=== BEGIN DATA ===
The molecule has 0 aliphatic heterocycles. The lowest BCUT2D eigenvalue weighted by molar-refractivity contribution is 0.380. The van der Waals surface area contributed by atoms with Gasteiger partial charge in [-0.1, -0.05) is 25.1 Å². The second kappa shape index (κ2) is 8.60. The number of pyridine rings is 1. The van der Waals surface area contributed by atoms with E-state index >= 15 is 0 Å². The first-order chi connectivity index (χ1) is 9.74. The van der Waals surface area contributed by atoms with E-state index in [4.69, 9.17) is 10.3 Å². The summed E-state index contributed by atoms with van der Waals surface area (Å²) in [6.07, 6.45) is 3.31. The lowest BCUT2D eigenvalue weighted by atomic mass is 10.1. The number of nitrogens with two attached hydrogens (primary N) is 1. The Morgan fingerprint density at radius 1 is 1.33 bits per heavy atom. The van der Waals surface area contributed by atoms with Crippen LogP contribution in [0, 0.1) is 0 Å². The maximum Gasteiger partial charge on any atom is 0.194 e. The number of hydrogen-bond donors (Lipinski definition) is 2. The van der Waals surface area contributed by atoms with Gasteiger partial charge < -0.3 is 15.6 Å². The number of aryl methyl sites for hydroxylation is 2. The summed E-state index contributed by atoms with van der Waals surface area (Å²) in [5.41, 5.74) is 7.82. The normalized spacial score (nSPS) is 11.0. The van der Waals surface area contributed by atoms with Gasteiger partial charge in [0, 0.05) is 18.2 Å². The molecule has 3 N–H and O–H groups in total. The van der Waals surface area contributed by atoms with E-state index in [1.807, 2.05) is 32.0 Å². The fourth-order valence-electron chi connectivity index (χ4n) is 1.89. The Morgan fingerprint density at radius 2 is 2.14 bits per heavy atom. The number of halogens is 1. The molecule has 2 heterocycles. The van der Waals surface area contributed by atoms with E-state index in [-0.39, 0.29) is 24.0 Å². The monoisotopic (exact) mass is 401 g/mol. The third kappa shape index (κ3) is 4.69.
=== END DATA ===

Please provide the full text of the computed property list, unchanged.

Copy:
The molecule has 0 aliphatic heterocycles. The lowest BCUT2D eigenvalue weighted by molar-refractivity contribution is 0.380. The van der Waals surface area contributed by atoms with Gasteiger partial charge in [-0.1, -0.05) is 25.1 Å². The second kappa shape index (κ2) is 8.60. The number of pyridine rings is 1. The van der Waals surface area contributed by atoms with E-state index >= 15 is 0 Å². The first-order chi connectivity index (χ1) is 9.74. The van der Waals surface area contributed by atoms with E-state index in [4.69, 9.17) is 10.3 Å². The summed E-state index contributed by atoms with van der Waals surface area (Å²) in [6.07, 6.45) is 3.31. The lowest BCUT2D eigenvalue weighted by atomic mass is 10.1. The number of nitrogens with two attached hydrogens (primary N) is 1. The Morgan fingerprint density at radius 1 is 1.33 bits per heavy atom. The van der Waals surface area contributed by atoms with Crippen LogP contribution in [0, 0.1) is 0 Å². The maximum Gasteiger partial charge on any atom is 0.194 e. The number of hydrogen-bond donors (Lipinski definition) is 2. The van der Waals surface area contributed by atoms with Gasteiger partial charge < -0.3 is 15.6 Å². The number of aryl methyl sites for hydroxylation is 2. The summed E-state index contributed by atoms with van der Waals surface area (Å²) in [5.41, 5.74) is 7.82. The normalized spacial score (nSPS) is 11.0. The van der Waals surface area contributed by atoms with Gasteiger partial charge in [0, 0.05) is 18.2 Å². The molecule has 3 N–H and O–H groups in total. The van der Waals surface area contributed by atoms with E-state index in [1.807, 2.05) is 32.0 Å². The fourth-order valence-electron chi connectivity index (χ4n) is 1.89. The Morgan fingerprint density at radius 2 is 2.14 bits per heavy atom. The number of halogens is 1. The molecule has 2 heterocycles. The van der Waals surface area contributed by atoms with E-state index in [-0.39, 0.29) is 24.0 Å². The monoisotopic (exact) mass is 401 g/mol. The third kappa shape index (κ3) is 4.69.